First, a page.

Inkjet prints fall into two categories: dye-based inks and pigment-based inks. Generally speaking, dyes are not considered permanent and will fade more quickly than pigments. Pigments are also used to add color to other types of artists' materials like oil paints, and generally are more stable than the colors used in dye-based inks.
One thing to understand is that even "black and white" inkjet prints contain color inks. They're composed mostly of varying amounts of grays and blacks, but also have underlying amounts of all the available color inks.
However, black and white prints are vastly more stable according to Wilhelm Imaging Research.
Studies by Wilhelm found that color prints using Epson's newest HD pigment inks on Epson brand paper will last between 62 years and 108 years under normal glass, depending on the type of paper used. UV glass nearly doubles print life in most of these.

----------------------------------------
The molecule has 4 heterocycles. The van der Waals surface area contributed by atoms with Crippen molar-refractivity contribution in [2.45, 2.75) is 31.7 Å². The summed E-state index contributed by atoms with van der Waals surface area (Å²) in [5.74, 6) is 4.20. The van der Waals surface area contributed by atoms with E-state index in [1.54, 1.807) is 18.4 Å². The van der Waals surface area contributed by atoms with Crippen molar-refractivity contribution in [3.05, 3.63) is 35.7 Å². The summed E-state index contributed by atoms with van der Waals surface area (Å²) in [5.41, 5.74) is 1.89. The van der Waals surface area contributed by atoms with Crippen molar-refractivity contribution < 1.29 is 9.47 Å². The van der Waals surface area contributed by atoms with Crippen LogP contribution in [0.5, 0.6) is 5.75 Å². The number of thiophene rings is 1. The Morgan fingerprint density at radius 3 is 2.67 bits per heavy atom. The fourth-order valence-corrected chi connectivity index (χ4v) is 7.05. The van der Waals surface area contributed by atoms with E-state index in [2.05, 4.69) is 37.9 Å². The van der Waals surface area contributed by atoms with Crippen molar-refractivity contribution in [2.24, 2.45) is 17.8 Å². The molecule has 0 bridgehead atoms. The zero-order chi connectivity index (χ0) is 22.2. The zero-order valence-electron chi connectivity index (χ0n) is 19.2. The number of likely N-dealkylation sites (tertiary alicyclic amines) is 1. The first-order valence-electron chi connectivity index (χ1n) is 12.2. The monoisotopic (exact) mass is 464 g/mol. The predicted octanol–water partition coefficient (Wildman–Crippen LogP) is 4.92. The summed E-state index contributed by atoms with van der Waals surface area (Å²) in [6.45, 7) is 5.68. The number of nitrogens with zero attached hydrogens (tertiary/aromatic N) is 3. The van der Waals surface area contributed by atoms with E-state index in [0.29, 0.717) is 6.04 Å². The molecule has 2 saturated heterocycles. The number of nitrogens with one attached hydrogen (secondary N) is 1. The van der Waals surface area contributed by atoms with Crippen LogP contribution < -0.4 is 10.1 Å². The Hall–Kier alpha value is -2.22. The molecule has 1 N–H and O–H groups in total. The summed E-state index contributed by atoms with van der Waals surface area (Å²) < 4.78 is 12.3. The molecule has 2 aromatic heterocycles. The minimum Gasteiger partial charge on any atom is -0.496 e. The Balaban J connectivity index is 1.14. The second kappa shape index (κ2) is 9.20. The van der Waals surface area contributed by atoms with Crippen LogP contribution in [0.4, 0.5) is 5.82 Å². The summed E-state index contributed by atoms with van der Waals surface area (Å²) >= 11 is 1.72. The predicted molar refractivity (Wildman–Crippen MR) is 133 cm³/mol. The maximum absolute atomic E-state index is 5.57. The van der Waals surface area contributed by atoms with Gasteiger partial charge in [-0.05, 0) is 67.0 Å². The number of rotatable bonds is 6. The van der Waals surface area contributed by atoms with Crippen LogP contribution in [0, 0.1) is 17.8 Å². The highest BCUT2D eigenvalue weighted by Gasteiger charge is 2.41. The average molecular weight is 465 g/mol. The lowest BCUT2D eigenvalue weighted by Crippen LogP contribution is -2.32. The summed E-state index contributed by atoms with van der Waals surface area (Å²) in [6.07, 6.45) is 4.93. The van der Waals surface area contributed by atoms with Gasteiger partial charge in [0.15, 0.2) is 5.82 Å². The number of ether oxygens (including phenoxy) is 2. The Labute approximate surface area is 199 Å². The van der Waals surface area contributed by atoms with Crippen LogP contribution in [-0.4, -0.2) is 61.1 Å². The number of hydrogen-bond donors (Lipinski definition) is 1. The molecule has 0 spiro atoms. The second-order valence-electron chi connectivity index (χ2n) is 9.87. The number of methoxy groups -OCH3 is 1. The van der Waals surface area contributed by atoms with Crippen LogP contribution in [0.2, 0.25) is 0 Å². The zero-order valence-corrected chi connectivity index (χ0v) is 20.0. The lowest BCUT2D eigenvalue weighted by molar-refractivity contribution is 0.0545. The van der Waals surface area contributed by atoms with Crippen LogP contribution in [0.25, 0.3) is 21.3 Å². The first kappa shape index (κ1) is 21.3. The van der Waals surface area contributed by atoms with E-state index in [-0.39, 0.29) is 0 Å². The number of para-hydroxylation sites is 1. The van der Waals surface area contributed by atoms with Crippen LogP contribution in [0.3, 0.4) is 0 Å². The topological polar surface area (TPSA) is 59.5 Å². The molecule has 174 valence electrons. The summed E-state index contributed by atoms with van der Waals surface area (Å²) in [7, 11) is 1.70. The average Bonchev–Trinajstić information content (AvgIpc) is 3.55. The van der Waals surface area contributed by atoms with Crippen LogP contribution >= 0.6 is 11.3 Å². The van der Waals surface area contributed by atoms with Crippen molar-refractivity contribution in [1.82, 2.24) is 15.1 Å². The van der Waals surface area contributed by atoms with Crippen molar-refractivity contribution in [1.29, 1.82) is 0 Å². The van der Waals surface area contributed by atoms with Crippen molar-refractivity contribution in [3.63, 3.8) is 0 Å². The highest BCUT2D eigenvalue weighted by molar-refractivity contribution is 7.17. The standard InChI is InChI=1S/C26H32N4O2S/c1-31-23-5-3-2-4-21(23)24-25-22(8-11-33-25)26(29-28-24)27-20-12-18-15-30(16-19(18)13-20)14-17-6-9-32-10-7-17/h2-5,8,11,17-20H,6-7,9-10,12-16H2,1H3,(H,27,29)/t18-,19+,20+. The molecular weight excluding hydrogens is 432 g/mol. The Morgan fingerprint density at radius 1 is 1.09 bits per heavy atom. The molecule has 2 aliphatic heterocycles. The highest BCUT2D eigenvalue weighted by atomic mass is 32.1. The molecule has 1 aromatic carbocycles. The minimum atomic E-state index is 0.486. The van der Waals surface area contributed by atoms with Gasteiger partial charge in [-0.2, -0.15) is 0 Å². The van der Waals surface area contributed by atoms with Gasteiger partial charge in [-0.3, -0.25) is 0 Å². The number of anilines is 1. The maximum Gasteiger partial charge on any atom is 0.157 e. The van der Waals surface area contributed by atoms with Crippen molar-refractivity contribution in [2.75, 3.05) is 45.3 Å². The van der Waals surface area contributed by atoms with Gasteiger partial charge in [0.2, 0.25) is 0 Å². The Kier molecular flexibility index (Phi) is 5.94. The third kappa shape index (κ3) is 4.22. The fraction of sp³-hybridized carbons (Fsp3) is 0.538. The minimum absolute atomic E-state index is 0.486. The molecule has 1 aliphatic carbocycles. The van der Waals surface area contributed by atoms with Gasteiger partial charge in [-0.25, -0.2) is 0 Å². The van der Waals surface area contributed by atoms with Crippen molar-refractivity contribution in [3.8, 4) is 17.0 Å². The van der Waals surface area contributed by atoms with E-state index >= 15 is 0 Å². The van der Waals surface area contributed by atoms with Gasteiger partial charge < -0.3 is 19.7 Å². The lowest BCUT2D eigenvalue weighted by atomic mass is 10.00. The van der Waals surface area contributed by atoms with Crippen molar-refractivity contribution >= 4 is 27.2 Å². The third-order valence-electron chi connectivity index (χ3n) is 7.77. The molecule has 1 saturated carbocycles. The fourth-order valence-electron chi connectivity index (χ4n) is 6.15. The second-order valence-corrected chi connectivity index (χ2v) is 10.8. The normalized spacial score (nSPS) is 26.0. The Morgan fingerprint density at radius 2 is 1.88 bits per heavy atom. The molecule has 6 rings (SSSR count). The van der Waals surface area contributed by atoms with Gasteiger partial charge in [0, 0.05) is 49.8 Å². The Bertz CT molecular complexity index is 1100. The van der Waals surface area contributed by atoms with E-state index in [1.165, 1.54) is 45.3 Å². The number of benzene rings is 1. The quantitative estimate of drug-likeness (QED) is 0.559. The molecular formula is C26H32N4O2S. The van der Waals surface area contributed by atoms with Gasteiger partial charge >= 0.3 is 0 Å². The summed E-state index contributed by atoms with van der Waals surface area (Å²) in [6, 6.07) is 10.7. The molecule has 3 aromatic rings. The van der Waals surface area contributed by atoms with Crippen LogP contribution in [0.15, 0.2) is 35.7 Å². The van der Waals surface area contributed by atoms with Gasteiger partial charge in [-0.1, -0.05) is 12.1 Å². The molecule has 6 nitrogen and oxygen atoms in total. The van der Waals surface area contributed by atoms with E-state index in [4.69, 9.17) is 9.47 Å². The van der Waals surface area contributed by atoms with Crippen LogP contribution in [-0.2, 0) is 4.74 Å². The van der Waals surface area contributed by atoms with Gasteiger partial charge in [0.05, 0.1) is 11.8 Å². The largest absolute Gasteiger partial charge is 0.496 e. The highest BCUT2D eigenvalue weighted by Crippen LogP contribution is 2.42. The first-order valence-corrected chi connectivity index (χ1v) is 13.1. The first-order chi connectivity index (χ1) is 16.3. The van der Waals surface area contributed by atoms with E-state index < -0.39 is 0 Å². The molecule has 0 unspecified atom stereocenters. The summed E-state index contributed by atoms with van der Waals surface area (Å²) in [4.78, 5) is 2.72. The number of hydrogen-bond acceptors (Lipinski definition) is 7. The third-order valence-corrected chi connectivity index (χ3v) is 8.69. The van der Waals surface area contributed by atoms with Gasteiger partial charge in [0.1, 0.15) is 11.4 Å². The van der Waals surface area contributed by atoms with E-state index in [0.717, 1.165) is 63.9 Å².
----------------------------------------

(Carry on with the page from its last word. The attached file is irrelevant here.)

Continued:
However, black and white prints on the same papers under normal glass could potentially last between 300 and 400 years or more (source). Under UV glass, all the black and white prints were expected to last more than 400 years.
Aardenburg Imaging and Archives research has compared Epson's newest HD ink sets with its older K3 inks, and with Canon Lucia inks. Their tests exposed unfiltered color swatches to the equivalent of 12 hours of light each day, to determine the rate of fade. Their results found discernible color fade in approximately 50 - 75 years on the newer Epson inks and between 50 and 100+ years for the Canon inks, depending on paper type. Their results seem to align similarly with the Wilhelm Imaging results.
Again, the key to longevity is UV filtering glass and careful control of direct light.
Above: black and white photograph printed with pigment inks on cotton rag photo paper. This print could last 400+ years under proper conditions.